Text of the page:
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Airplane Travel with Babies

Make every flight a safe and happy one!

You and your baby deserve the best protection! The Federal Aviation Administration recommends that all passengers fly buckled up at all times.

Before you fly...

Buy a ticket for your child under age 2 to guarantee a seat.
* Fly on airlines that offer discounts for young children.
* Check to make sure your child's car seat is one that is allowed on an aircraft.
* Ask for a window seat (NOT in an exit row) for the car seat.
* Know that FAA suggests that a child's car seat you plan to use should not be counted as carry-on baggage.
* Bring along diapers, wipes, snacks. Don't forget picture books and quiet toys for your child to play with.

If you choose not to purchase a ticket for your young child:
* You can increase the chance of having a free seat by flying at off-peak times. Check with the airline reservation agent.
* Always ask the airline ahead of time about the use of an empty seat for your child under age 2.

On the plane, use the car seat correctly!
* Follow manufacturer's instructions as closely as possible.
* Use the window seat for your child's car seat.
* Place the car seat facing rearward for a baby under age 1.
* Use a forward-facing car seat with a harness for a child over age 1 and under 40 pounds.
* Tighten the lap belt through the correct path on the car seat.
* Keep the harness buckled around your child.

Why use your child's car seat on an airplane?
* A child held in your arms can be torn from your grasp in a crash or rough air!
* "Clear air turbulence" (sudden loss of altitude) can happen with no warning. Car seats are tested to restrain a child in this type of incident.
* Your child is likely to behave better on the trip if riding in a familiar, comfortable car seat.
* You will enjoy the trip more without a restless baby in your lap.
* Your child's car seat will be available at your destination.
* You don't need to worry about loss of or damage to the seat in the cargo hold.

Which car seats can be used on planes?
FAA rules allow use of car seats that have a label stating that they are certified for use on aircraft.
- Infant car seats
- Convertible and forward-facing car seats with harness
- NO booster seats or child vests are allowed even if labeled for aircraft use.
- Car seats with a width of 16" or less will fit best into the seat.
- Car seats with tethers can be used although the tether cannot be anchored. Transport Canada also advises the use of forward-facing seats without their tethers on aircraft.
-Aircraft seat belts should be used by children over 40 pounds. These lap belts will usually fit better than those in a motor vehicle, because of the seat shape and placement of belts.

Remedies for common problems
* If two adults are traveling, one can board first and install the car seat. To reduce restlessness, the child or children can stay in the boarding area with the other parent/adult until the last call.
* If the car seat base is wide, raise the armrest to make more space.
* If it is hard to reach the lap belt buckle because it is behind the car seat, recline the aircraft seat back. This will give you room to reach the belt buckle. Raise the seat back after the belt is adjusted.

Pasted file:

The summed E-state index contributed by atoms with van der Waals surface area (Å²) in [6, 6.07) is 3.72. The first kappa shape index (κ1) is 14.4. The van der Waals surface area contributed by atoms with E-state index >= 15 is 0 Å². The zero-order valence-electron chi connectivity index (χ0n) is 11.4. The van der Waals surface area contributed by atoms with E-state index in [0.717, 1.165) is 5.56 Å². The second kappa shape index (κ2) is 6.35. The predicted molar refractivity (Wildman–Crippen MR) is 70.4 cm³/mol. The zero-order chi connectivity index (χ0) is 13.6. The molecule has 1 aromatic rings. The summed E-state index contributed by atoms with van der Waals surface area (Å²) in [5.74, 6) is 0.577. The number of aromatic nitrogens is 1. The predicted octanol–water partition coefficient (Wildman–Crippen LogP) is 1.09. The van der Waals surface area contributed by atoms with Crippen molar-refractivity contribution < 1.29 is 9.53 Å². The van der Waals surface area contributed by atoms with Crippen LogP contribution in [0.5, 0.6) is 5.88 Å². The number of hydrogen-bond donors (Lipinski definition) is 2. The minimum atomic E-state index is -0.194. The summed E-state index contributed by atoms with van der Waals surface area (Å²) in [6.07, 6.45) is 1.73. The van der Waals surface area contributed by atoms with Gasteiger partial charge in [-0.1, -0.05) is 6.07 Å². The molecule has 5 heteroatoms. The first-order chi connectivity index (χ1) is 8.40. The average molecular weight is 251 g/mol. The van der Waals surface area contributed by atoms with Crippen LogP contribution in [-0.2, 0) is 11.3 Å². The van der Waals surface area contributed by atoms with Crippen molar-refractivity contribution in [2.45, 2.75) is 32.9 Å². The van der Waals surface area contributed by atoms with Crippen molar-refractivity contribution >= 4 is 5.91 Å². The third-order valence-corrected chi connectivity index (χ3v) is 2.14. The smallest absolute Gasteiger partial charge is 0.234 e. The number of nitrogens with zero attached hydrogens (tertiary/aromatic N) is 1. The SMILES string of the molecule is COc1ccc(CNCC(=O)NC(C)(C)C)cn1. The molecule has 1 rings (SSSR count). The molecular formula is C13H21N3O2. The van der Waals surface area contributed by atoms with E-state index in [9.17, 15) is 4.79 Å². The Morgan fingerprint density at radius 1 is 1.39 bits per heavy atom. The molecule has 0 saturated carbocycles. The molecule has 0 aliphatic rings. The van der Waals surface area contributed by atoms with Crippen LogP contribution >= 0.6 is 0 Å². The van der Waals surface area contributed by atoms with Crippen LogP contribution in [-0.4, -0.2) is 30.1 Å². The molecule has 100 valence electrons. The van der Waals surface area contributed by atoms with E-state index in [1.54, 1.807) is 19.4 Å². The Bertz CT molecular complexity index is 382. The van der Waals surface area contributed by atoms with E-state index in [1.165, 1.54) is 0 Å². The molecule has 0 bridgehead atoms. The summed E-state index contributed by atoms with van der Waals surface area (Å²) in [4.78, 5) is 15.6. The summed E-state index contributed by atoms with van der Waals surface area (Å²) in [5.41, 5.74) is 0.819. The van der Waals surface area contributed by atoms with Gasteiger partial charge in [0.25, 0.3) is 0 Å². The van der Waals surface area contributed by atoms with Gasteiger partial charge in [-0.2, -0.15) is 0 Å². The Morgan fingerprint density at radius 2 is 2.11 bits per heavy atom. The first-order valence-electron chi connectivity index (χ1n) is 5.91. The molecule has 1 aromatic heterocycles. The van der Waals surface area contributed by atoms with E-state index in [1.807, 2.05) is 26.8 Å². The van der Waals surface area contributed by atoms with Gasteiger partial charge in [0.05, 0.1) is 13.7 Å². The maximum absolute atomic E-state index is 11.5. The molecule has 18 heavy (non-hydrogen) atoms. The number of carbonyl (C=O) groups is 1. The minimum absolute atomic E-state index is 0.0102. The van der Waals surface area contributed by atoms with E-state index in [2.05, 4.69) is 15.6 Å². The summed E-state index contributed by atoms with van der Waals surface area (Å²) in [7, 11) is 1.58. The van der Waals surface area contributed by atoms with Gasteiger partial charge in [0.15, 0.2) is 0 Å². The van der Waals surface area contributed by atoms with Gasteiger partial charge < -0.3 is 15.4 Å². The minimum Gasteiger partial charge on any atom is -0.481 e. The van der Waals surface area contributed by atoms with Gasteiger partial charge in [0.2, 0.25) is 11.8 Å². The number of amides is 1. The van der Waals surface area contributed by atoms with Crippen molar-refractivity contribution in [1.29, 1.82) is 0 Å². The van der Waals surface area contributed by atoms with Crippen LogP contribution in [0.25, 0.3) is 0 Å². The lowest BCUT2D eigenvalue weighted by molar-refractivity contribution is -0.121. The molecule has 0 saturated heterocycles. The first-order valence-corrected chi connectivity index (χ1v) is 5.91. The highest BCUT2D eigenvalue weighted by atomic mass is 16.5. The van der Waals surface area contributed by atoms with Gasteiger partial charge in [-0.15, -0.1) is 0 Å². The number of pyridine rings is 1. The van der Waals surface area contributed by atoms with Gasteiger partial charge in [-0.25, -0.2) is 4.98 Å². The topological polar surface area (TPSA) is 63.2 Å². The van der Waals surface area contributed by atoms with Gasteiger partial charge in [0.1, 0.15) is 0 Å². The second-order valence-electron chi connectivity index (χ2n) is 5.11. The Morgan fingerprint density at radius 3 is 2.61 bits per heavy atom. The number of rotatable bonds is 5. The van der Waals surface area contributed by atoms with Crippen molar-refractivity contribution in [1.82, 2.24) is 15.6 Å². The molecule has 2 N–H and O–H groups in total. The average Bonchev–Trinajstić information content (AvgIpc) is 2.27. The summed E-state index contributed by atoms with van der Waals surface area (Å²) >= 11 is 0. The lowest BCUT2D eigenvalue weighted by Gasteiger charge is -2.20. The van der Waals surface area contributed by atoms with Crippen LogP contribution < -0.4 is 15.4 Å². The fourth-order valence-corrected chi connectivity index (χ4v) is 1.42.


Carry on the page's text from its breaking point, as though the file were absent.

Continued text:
* Bring along a pacifier or bottle filed with water so your baby will have something to suck on during take-off and landing. This will help keep a baby's ears clear.
* If you have a tight connection to make, request help in advance. You may have trouble handling carry-on bags, baby, and car seat at once.
* A car seat with a stroller base is particularly convenient for aircraft use and getting baby to and from the gate.

Why can't boosters and vests be used on board?
* Aircraft seats are different from motor vehicle seats, so some products work differently and fit differently in them.
* Car safety vests and boosters seats with shields are NOT allowed, even though they may have labels saying they are certified for aircraft use. This is because crash tests have shown that these seats may not protect a child in an aircraft seat. Vests allow too much movement. Some aircraft have seats that are made to fold forward. In a crash, such a seat could crush a child in a shield booster.
* A belt-positioning booster seat that uses a lap and shoulder belt in a car cannot be used, as there is no shoulder belt for upper-body restraint. If the seat has an internal harness and your child weighs less than 40 pounds, you can use it that way on aircraft. For a heavier child, use the lap belt.

How to escape with a small child in an emergency
Aircraft passenger information cards do not usually include tips on evacuating with a baby or young child. Participants in FAA evacuation tests with child dummies offer these suggestions to make evacuation safer and easier for parents with children.
1) Evacuating with a child through a window exit is harder than through a doorway. Before climbing out onto the wing, you might want to hand your child out to another person.
2) Hold your child vertically in front of you, with arms tucked in.
3) Jump into the emergency slide rather than sitting and sliding.

Tips by Safe Ride News:
800/422-4121 or www.saferidenews.com

Resources

Federal Aviation Administration:
800/FAA-SURE or www.faa.gov

SafetyBeltSafe U.S.A.:
800/745-7233 or www.carseat.org

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